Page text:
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Like a lot of people over the last several months, we’ve not been in much of a spending mood. We cut out some things that we judged non-essential, and one of those things was espresso. After several espresso-less months, however, my wife decided espresso was more essential than we thought. She headed to the local store (as far as we know, the only local store) that carries Illy espresso-ground coffee. That is, they used to carry it. They’d cut back themselves, no longer stocking low-margin, low-profit, or seldom-purchased items.

I should backtrack to let you know that this store is where my wife discovered Illy. The store contains (or used to) all kinds of “exotic” foods and wine, kitchen furnishings, furniture, and other household furnishings. We went there only on rare occasions, until my wife discovered Illy. Then she shopped there at least monthly, and she usually bought a lot more than espresso, which was the initial reason for the trips to the store. We’ve bought furniture there, which is not a low-margin item. I don’t mean to suggest furniture was an impulse purchase, but my wife’s familiarity with the store (we drank a lot of espresso) was a big part of the reason we bought furniture there.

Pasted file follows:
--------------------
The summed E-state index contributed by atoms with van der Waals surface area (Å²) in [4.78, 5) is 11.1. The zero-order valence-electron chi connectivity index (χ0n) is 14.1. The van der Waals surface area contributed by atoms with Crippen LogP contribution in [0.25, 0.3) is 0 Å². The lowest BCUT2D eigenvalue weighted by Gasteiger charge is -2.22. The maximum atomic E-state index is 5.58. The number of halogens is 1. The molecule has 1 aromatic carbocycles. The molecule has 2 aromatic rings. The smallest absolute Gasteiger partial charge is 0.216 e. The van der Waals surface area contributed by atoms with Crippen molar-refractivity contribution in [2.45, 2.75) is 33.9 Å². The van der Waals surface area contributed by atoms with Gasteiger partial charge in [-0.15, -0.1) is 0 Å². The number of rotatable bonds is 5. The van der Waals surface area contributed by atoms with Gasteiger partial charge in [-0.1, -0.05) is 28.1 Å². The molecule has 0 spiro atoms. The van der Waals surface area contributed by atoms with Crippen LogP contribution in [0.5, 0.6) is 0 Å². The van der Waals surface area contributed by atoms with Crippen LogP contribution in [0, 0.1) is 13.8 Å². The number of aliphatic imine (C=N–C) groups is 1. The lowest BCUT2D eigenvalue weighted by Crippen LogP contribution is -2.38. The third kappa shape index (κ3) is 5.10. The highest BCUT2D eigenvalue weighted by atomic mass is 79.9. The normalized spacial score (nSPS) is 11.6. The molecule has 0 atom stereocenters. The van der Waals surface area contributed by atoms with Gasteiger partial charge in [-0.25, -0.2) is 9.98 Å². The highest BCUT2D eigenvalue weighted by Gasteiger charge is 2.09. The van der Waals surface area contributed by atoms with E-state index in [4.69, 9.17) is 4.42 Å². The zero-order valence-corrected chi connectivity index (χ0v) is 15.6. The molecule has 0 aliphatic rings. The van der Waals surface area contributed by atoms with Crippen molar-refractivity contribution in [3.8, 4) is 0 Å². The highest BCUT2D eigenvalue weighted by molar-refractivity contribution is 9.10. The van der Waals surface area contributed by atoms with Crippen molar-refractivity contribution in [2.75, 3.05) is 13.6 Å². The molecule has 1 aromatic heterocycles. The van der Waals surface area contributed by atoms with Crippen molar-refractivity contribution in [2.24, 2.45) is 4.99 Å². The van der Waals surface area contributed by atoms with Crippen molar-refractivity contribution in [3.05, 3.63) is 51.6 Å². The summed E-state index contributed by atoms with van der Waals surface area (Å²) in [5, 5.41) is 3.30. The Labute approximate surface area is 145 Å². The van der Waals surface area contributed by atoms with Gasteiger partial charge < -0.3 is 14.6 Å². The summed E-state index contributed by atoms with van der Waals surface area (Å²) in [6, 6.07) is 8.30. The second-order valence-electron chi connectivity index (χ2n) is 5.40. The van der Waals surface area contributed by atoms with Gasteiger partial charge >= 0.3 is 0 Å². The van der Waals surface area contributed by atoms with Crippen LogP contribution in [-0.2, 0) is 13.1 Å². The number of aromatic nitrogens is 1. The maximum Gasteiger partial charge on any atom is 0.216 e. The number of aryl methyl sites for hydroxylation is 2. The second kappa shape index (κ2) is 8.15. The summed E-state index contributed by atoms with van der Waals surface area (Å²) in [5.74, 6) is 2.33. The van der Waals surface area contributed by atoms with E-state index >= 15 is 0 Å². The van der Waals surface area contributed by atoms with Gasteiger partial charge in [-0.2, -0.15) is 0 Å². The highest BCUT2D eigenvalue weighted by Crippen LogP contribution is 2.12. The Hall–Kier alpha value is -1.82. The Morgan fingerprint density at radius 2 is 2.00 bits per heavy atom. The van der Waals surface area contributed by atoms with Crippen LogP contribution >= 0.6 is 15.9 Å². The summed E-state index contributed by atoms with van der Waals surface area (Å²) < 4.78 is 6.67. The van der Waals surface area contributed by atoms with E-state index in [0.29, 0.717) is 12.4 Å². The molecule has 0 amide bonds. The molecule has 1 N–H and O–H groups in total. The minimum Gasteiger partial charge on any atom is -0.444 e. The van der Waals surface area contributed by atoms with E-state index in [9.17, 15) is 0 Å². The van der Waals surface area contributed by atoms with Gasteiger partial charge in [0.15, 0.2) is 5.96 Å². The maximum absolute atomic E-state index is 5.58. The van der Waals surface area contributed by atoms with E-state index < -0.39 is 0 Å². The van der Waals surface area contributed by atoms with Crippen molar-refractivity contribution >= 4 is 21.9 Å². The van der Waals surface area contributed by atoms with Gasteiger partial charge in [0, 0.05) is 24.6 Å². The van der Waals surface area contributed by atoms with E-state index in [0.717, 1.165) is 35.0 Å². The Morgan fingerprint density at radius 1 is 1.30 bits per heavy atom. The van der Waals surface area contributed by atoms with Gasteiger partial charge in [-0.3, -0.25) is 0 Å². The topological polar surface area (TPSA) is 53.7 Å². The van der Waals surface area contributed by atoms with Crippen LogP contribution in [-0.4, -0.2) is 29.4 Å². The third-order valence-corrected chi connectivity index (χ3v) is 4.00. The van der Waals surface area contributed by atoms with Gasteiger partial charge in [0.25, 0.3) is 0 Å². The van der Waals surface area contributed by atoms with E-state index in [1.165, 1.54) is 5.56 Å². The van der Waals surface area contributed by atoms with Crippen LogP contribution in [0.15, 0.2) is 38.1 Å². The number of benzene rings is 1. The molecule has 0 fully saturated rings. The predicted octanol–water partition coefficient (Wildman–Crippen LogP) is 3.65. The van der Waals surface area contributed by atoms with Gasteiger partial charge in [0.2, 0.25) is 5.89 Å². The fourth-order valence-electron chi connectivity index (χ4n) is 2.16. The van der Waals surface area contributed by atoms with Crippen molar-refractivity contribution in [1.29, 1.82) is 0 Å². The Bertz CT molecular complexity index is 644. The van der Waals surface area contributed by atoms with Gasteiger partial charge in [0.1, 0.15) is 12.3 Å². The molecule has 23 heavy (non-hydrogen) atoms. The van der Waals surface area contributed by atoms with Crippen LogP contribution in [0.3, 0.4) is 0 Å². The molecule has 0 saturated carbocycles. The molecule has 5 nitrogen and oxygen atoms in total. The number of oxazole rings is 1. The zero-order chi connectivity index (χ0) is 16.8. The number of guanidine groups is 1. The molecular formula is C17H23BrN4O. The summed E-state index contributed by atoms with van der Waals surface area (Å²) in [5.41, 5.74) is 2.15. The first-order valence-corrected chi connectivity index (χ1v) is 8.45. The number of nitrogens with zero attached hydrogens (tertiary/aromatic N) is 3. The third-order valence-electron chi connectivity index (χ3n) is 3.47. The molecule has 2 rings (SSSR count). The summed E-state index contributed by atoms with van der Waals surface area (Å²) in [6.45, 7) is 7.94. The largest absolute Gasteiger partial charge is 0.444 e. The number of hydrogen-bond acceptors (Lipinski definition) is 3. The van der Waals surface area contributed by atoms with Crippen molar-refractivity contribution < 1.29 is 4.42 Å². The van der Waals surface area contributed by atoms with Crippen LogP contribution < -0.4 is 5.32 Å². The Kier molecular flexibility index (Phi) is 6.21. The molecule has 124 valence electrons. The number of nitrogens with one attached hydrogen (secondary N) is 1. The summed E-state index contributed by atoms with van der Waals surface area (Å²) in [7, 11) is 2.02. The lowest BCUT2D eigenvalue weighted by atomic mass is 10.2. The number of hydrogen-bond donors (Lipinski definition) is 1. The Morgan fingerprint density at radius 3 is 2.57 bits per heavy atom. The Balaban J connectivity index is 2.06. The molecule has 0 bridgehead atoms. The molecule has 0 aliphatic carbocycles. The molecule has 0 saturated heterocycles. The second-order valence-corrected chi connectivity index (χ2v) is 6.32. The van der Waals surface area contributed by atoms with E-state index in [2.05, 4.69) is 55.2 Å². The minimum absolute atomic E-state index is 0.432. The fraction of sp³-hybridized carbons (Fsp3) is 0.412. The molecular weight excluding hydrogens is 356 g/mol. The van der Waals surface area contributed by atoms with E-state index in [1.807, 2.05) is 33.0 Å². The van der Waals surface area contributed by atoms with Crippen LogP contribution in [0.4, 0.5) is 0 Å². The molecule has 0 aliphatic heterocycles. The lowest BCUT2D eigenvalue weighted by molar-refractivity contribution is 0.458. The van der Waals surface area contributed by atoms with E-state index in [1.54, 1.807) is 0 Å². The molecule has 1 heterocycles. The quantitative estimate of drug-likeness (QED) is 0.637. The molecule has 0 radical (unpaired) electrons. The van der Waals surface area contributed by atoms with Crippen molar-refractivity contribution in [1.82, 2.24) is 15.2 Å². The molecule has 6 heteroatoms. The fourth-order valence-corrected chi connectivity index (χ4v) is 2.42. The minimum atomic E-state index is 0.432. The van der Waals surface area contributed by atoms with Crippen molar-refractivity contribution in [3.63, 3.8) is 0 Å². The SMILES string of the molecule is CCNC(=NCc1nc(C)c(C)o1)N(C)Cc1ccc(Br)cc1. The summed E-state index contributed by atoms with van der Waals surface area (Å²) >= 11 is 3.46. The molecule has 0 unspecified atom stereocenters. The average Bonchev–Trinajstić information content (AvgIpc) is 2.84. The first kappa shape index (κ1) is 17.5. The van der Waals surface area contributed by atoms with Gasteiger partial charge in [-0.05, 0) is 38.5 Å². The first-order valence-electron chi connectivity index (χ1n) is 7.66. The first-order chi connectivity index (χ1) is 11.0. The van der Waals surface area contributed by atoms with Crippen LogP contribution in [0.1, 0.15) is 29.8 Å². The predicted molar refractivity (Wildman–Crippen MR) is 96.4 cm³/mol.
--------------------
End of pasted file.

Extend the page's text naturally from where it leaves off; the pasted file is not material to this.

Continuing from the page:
Now, there’s not a huge reason for us to go to that store. No doubt we still will on occasion, but not monthly. Since we don’t know of another place to buy Illy locally, we’re looking for it online. Another local piece of business migrating online.

I can understand the store’s need to reduce it’s inventory to best-selling items where possible. But if you’re in the business of providing a range of exotic stuff, aren’t you shooting yourself in the foot (or your brand in the heart) by cutting back to best sellers? Isn’t that Albertson’s business model?

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2 Responses to Hunkering Down: Local Business’ Dilemma

  1. Ray Gulick says:

    Thanks for your comment, Tom: baby/bathwater is right.

  2. Tom Gray says:

    Too many businesses fail to consider what makes them unique, what gives them character and sets them apart. Accordingly, without this knowledge, they’re likely to throw the baby (their uniqueness) out with the bathwater (unnecessary overhead). Do your store a favor, print your post and send it to them along with a list of the expenditures you’ve made as a result of their stocking illy. It might just be the eye-opener they need to realize what their real value-proposition lies.

    twittering in bursts http://www.twitter.com/tomjgray